December 17, 1999
To: Toronto Community Council
From: Director, Transportation Services, District 1
Subject: Inglewood Drive, from St. Clair Avenue East to Mount Pleasant Road - Installation of speed humps
To respond to a request from Councillors John Adams and Ila Bossons for a report on the feasibility of installing speed
humps on Inglewood Drive, between St. Clair Avenue East and Mount Pleasant Road.
Financial Implications and Impact Statement:
There are no financial implications resulting from the adoption of this report.
It is recommended that this report be received for information.
At the request of Midtown Councillors John Adams and Ila Bossons, on behalf of residents of Inglewood Drive,
Transportation Services' staff have investigated the feasibility of installing speed humps on Inglewood Drive, between St.
Clair Avenue East and Mount Pleasant Road.
The subject section of Inglewood Drive operates two-way on a pavement width of 8.5 metres with a maximum speed limit
of 40 kilometres per hour.
A 24-hour speed and volume survey was conducted on the subject section of Inglewood Drive over a three day period
ending July 28, 1999. The results of the survey revealed a daily average combined total of 2,080 vehicles in both
directions, of which 3.5 percent travelled at a rate of speed in excess of 55 kilometres per hour. The combined average
operating speed (the speed at or below which 85 percent of the vehicles travelled) for the period was 48 kilometres per
hour with an average speed of 41 kilometres per hour.
Inglewood Drive was further reviewed in accordance with the secondary criteria as set out in the policy established by the
former City of Toronto Council in August of 1997, (i.e., using a technical screening mechanism to evaluate the need for
speed humps based on prevailing traffic conditions, vehicle speed percentages and pertinent collision data). According to
Police Service accident records, there were no reported accidents on the subject section of Inglewood Drive for the three
year period ending December 1998, which could be attributed to speeding. During the course of this evaluation, the subject
section of Inglewood Drive received only 43 points out of a possible 100. Based upon the relatively low score and taking
into consideration the speed profile noted above, no further action is recommended at this time.
Notwithstanding the above and bearing in mind that the primary criteria for the installation of speed humps have been
technically satisfied, should Toronto Community Council wish to proceed with the installation of speed humps on the
subject section of Inglewood Drive, then the following recommendations would have to be adopted:
(1) That approval be given to alter sections of the roadway on Inglewood Drive, from St. Clair Avenue East to Mount
Pleasant Road, for traffic calming purposes as described below, with implementation subject to the favourable results of
polling of the affected residents pursuant to the policy related to speed hump installation as adopted by the former City of
"The construction of speed humps on INGLEWOOD DRIVE, from St. Clair Avenue East to Mount Pleasant Road,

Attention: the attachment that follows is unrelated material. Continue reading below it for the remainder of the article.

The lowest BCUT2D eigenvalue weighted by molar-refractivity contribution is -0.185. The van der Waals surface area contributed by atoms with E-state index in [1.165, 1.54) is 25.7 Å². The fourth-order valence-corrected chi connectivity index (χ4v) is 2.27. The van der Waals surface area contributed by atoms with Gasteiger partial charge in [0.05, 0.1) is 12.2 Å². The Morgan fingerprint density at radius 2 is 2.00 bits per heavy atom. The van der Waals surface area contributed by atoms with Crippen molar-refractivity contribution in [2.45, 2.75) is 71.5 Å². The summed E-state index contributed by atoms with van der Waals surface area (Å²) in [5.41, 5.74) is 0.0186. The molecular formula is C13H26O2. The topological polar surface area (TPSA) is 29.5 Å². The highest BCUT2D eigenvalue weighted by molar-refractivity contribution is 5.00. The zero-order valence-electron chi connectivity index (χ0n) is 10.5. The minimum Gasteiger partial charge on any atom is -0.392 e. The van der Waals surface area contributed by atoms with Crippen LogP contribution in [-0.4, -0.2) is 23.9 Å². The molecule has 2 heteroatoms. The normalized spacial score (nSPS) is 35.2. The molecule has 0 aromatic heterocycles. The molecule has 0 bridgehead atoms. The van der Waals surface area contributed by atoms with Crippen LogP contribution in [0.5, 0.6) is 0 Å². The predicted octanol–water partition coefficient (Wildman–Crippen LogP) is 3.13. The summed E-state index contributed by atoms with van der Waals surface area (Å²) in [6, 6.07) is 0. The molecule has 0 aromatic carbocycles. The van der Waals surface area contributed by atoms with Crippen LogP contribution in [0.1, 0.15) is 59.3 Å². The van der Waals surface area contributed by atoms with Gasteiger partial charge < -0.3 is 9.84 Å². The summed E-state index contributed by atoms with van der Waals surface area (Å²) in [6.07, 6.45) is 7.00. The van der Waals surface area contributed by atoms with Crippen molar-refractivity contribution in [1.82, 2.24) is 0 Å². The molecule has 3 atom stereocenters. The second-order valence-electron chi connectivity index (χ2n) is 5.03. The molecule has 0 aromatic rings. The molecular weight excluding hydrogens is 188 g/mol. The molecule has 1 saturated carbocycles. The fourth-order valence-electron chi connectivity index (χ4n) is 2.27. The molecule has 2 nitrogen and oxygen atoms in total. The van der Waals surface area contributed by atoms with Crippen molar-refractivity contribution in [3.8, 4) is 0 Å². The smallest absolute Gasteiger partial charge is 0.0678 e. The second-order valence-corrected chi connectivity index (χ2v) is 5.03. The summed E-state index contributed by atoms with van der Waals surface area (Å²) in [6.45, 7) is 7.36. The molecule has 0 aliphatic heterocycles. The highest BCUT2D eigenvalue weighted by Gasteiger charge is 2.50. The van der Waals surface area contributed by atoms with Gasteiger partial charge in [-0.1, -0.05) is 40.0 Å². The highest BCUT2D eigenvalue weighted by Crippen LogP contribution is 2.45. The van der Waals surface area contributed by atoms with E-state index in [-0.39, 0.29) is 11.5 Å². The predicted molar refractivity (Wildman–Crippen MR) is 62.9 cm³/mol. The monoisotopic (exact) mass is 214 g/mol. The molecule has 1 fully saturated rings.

generally as shown on the attached print of Drawing No. 421F-5508 dated November 1999";
(2) That a speed limit of thirty kilometres per hour be introduced on Inglewood Drive, from St. Clair Avenue East to
Mount Pleasant Road, coincident with the implementation of speed humps and as legislation permits; and
(3) That the appropriate City Officials be authorized and directed to take whatever action is necessary to implement the
foregoing, including the introduction in Council of any Bills that might be required.
The traffic calming plan, as illustrated on the attached print of Drawing No. 421F-5508, dated November 1999, consists of
three speed humps. A speed limit reduction to 30 kilometres per hour would be appropriate. No impacts on parking are
anticipated, no changes to parking regulations are required, and the effects on snow removal, street cleaning and garbage
collection should be minimal.
In the event that Council deems it appropriate to consider a speed hump plan, a formal poll should be conducted of adults
(18 years and older) of households directly abutting the affected section of the street, and also of households on side streets
whose only access is from the street under consideration for speed hump installations. Under this policy at least 60 percent
of those responding should be in favour of the proposal to authorize implementation.
Accordingly, subject to approval by Council, Transportation Services' staff will conduct a poll of residents and report on
the results at the deputation meeting for the project.
The changes to Inglewood Drive, as described above would constitute an alteration to a public highway pursuant to the
provisions of the Municipal Act. The intent of Council to enact a by-law to authorize any physical changes resulting in the
alteration of the pavement configuration must be advertised and subsequently be subject to a public hearing. Should
Council approve the above speed hump plan, consultations with the emergency services would be undertaken to ensure that
the detailed design does not unduly hamper their respective operations. However, the introduction of speed humps would
result in slower operating speeds for all vehicles, including emergency vehicles, resulting in increased response times.
This project would be pre-approved in accordance with Schedule A of the Class Environmental Assessment for the
Municipal Roads Project.
It is estimated that the cost to implement this proposal is $4,500.00, funds for which are available in the Transportation
Services Division 1999 Capital Budget.
Bob Bonner, Traffic Investigator
Telephone: (416) 392-7711
Fax: (416) 392-0816
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List of attachments
Speed hump proposal Drawing No. 421F- 5508.